Ar rsm data collection methods

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Ar rsm data collection methods

  1. 1. DATA COLLECTION METHODS week 4 topic 8 The three primary data collection techniques are: Experiencing Enquiring Examining 1rsm/ar/topic 8/cht.1_2014
  2. 2. Experiencing • Teachers undertaking action research have countless opportunities to observe in their own classrooms. They observe as a normal part of their teaching--monitoring and adjusting instruction based on verbal and non- verbal interactions in their classrooms 2rsm/ar/topic 8/cht.1_2014
  3. 3. Enquiring • Interviews • Questionnaires • Surveys 3rsm/ar/topic 8/cht.1_2014
  4. 4. Examining • This third category for data collection techniques suggests a “catch all” term to describe everything else that a teacher researcher may collect. Again, many of these data sources are naturally occurring and require only that the teacher locate them within the school setting. 4rsm/ar/topic 8/cht.1_2014
  5. 5. Examining • Archival sources. • Journals. • Artifacts 5rsm/ar/topic 8/cht.1_2014
  6. 6. Archival Sources • Archival sources may include: – Attendance rates – Retention rates – Discipline referrals – Dropout rates – Suspension rates – Standardized test scores 6rsm/ar/topic 8/cht.1_2014
  7. 7. Journals • The journal acts as a narrative technique for recording events and feelings that are important to the teacher researcher. • Journals are records of classroom life. • Journals capture the essence of what is happening with students in classrooms. • Journals are more than a single data source. They are an ongoing attempt by teachers to systematically reflect on their practice by constructing narrative that honors the unique and powerful voice of the teachers’ language. 7rsm/ar/topic 8/cht.1_2014
  8. 8. Artifacts • Classrooms are a rich source of artifacts-- written or visual sources of data that contribute to our understanding of what is happening in our classroom. • This category might include student portfolios. 8rsm/ar/topic 8/cht.1_2014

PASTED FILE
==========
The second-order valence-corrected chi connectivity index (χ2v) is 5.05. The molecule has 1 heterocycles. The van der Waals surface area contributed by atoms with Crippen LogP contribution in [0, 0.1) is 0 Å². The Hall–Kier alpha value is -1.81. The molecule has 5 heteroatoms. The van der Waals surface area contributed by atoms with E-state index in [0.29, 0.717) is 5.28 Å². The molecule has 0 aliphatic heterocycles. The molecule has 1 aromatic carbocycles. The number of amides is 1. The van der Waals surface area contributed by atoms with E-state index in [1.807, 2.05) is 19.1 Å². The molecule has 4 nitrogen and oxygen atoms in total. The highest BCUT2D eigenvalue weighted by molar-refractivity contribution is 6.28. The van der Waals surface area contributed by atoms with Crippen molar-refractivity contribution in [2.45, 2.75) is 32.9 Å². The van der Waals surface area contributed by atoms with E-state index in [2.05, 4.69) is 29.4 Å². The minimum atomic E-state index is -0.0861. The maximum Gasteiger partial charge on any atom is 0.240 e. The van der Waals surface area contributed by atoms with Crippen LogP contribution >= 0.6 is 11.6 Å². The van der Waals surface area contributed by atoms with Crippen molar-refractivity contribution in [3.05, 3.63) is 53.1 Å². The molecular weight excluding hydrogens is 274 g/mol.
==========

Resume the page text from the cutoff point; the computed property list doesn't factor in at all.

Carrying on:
9. 9. Anecdotal Records • The term “anecdote” means a short narrative or story • It is told or recorded in “past” tense • Form of recording observations of children 9rsm/ar/topic 8/cht.1_2014
  10. 10. When will you observe? • Children engaged in an activity or interaction with others • The observation starts when the child begins to engage in an activity or an interaction and finishes when the child stops participating • Record your observation as soon as possible after the event to ensure that you remember significant information eg. Direct quotes, hand preference. 10rsm/ar/topic 8/cht.1_2014
  11. 11. What will you record? • Record what you see or hear - objectively Body language, facial expressions, tone of voice and direct quotes (if you can) • Focus on information that is significant • Record in sequence – no gaps • The reader of the record should be able to understand the sequence of events 11rsm/ar/topic 8/cht.1_2014
  12. 12. How will you record? • Use the format provided on the CD • Record child’s first name and age in years and months eg. (2.3) • Record observers name and date of observation • Offer a purpose for the observation eg. To identify gross motor skills • Describe the setting eg. Sandpit with a carer during outside play 12rsm/ar/topic 8/cht.1_2014
  13. 13. What do we use anecdotal records for? • Useful for recording significant events that tell us something about the child’s development, interests, strengths, emerging skills and needs. • Anecdotal observations may focus on one area of development or skill or several areas at once. 13rsm/ar/topic 8/cht.1_2014
  14. 14. Diaries • Diaries have the added advantage of soon becoming reflective, that is you will find yourself writing down private thoughts which can be enormously illuminative about your own understandings and biases. • It is not unusual to find that a diary will at least provide a useful record of your activities. • At best it will become a reflective account of your activities and a major source of data 14rsm/ar/topic 8/cht.1_2014
  15. 15. TUTORIAL TASK 1. Read the extracts taken from a research article. 2. What data collection methods did the researchers use in the research? Discuss. 3. Did the data collection answer each of the research questions? Discuss. 4. Which data collection methods would you use/suggest to ensure a richer data in this research? Why? 15rsm/ar/topic 8/cht.1_2014

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